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AgPowered Entrepreneurship

This is part of our extension programs and is meant to harness and nurture University students with agricultural entrepreneurial skills by providing them with a platform to develop their skills and projects through capacity building and mentorship




AgriFresh Supplies is a student initiative under the Msc program, Agri-Enterprise Development in which the students are supposed to come up with business prototypes along-side their academic program. Two brilliant masters students came up with this business that employs a 3-point business focus/model i.e.:

Fresh fruit supplies, AgPowered Entrepreneurship and Agri-Consultancy. This business is an Msc Agri-Enterprise Development student project and as a course requirement, they are required to start up a business (AGRD 770 – Entrepreneurship Business Prototype C.F 6.0).

AgPowered Entrepreneurship is a mentorship program targeting other students in the university to enhance entrepreneurial skills among students in the university and others in the society. Agri-Consultancy on the other hand is a product where we help people do business by preparing business plans for them, branding their businesses, financial management, business branding and running agribusiness clinics as part of our CSR. (Visit their website

After a long struggle to acquire space to show-case their products during the University Open Day, the proprietors behind the success of AgriFresh Supplies were able to share with us their experience during this day in terms of lessons on entrepreneurship as a result of their experience on this day.

  1. The entrepreneur’s intent: this is the driving force of the entrepreneur as it clearly defines the course of action an entrepreneur intends to take. It is the state of mind that directs attention, experience and action towards a business concept. AgriFresh had a clear vision which was to exhibit and by extension sell during the open day. This intention led to creation of a new product and business idea within Egerton University.
  2. Be fast and first in identifying a business opportunity – a good entrepreneur is one who grabs available chance first then moves fast with it before other players come in; this was according to Dickson Okello, a director at AgriFresh Supplies. A point that Dickson Otieno, the other partner at AgriFresh Supplies underscores. By adding that creativity makes an idea stand out among several other ideas.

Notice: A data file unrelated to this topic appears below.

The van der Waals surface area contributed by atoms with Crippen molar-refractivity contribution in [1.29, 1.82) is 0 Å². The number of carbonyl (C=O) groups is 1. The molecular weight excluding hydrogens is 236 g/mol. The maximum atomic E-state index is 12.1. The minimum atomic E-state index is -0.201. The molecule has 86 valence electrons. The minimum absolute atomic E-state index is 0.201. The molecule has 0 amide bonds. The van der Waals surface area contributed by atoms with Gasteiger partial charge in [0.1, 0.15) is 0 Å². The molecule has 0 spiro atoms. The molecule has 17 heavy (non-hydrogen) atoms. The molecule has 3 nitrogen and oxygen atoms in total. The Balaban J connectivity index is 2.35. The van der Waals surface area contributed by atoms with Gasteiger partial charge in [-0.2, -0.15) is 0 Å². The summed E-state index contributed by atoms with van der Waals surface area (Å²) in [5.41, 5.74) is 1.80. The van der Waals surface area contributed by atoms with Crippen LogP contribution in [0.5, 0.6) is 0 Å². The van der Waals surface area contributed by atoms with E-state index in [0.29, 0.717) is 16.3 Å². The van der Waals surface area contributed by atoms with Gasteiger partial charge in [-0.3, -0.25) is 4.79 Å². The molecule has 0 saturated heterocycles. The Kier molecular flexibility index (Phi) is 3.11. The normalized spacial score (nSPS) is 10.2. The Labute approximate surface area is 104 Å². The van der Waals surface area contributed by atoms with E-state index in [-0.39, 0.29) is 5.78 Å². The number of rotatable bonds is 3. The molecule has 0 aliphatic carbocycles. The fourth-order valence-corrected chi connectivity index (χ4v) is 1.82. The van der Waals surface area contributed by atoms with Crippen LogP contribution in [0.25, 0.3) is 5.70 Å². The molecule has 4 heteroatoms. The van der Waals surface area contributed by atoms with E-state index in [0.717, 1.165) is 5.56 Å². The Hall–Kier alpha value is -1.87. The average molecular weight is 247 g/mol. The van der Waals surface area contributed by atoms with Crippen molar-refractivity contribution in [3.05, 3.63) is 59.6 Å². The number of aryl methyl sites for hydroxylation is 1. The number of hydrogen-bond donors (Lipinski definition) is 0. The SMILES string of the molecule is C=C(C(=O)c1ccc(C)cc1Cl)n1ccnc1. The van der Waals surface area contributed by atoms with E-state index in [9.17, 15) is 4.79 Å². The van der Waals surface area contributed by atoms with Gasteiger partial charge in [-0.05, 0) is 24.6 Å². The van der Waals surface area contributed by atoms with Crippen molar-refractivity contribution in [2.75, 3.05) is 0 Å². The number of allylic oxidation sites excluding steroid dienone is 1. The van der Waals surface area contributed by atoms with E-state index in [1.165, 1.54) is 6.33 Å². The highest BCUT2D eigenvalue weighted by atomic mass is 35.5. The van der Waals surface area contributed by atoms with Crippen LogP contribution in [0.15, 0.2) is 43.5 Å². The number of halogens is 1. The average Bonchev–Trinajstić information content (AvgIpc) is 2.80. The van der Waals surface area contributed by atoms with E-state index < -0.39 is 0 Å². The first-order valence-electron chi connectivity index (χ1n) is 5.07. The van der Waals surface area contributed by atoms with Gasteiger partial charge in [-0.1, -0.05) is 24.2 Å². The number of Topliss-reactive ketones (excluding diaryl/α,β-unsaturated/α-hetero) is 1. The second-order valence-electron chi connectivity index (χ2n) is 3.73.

3. Run the business enthusiastically with a clear knowledge of products or services an entrepreneur intends to engage in. for AgriFresh Supplies, this was their first experience in the market which made them identify a niche in the market. This test of the market made them carry out projections of the market dynamics which led to informed future decisions.
  4. Create value of your enterprise regardless of the size – creating value of a business enterprise means doing all it takes to have your business stand out. This involves business branding and selling passionately. It involves defending your brand and ensuring high quality of products and services delivered. Dickson Otieno puts it nicely that Innovation is the second name of Entrepreneurship as they go together when ensuring success in a product line.
  5. Successful entrepreneurs also experience Temporal Tension – this is because of complex roles and the entrepreneur’s experience that make them manage time more differently than those who have specified roles like those in formal employment. Time is often or essence to an entrepreneur. Like during the open day, AgriFresh had to make quite a number of visits to seek authorization to do business. Time was of essence but am sure they were able to do their best within the available time.